And I'd like to write more about my own take on it, but honestly? It's been written about so much that I feel disingenuous coming to it this late and forming an opinion. It's anachronistic. And to comment on it somehow involves the me pulling it into this contemporary moment, and that just doesn't make sense. I almost felt as if when I was watching it I was being pulled back into the 70s mindset under which it was made.
Doesn't help that I'm writing Vivian Sobacheck's Screening Space (a book theorizing SF film written right at the beginning of the 80s). It's huuuuge help with my dissertation on the theoretical side. But the part that I'm struck by, continually, is just that the body of film she looks at, because of when she was writing, is just SO different than the body of film I think of when I think "Sci Fi Film". I think her book includes the first of the Star Wars movies, but not the second or third. Imagine that mindset for a second, and think about how you'd conceive of science fiction if your only experience of science fiction film went up to the end of the 1970s. It's different than if someone was writing a paper on 1950s film now, because even if they've lived in a vacuum, they still had some kind of interaction with contemporary notions of what science fiction should be. And while it wasn't so different back then, especially in film, it wasn't *the same*.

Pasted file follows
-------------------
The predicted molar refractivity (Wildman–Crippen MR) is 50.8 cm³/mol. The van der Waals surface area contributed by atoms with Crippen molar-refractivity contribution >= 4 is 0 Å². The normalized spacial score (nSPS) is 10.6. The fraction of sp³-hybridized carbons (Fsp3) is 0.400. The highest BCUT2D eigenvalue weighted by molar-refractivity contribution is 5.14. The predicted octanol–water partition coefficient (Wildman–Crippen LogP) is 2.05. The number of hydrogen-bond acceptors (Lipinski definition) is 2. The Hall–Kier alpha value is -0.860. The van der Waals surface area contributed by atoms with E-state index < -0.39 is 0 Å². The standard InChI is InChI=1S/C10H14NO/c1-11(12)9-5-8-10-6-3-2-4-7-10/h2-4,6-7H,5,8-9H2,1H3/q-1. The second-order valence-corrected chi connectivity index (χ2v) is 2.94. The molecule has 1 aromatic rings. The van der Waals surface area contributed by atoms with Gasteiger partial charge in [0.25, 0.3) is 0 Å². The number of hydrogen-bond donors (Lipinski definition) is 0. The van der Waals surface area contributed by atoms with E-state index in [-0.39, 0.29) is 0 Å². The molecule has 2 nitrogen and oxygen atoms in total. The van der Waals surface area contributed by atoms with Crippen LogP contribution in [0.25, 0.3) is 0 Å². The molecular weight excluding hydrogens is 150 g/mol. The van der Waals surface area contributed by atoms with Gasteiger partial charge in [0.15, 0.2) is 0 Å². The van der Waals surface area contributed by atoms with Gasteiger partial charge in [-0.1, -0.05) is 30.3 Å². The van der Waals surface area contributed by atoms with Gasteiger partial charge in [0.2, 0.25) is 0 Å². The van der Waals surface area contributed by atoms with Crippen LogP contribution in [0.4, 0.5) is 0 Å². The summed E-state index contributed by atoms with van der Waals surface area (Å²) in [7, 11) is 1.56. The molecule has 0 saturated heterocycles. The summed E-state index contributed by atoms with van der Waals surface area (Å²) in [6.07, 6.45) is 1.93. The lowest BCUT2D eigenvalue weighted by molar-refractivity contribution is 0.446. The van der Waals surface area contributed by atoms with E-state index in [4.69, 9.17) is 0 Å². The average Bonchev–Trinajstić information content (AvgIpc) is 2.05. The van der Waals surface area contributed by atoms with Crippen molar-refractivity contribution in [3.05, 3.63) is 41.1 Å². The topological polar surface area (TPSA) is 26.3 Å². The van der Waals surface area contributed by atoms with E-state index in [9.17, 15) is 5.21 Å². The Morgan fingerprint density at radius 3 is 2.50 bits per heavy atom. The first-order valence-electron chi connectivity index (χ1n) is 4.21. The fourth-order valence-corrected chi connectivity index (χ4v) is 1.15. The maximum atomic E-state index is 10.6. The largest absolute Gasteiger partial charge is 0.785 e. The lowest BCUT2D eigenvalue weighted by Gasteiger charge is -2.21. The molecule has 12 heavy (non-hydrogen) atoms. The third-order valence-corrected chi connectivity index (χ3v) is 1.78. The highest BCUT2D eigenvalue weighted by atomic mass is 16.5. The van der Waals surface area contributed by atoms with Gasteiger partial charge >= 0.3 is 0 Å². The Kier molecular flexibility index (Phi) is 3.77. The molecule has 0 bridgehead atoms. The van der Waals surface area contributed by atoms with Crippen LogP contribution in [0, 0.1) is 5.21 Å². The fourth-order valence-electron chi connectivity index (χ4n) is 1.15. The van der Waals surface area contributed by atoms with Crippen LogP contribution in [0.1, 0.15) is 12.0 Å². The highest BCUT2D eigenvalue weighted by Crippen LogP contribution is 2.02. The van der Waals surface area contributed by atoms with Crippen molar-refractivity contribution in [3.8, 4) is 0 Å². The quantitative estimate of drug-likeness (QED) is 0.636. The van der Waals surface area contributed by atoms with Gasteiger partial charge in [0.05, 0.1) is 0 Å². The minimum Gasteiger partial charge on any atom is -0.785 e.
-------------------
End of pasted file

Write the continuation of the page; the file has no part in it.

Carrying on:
I kind of want to go see Jupiter Ascending for that very reason. I've read a ton of reviews basically saying it's terrible, but that we should go see it anyway, because it's big budget SF, both in the best and worst ways ever. Besides, the costumes look cool.
maybe i'll turn the TV on and get the external hard drive open and make some graphics. it's that kind of night. i'm missing being a producer in fandom. funny how that happens now that i've finished my second chapter, and am on the preliminary research for the third.
also posted to katekat on dreamwidth | you can reply here or there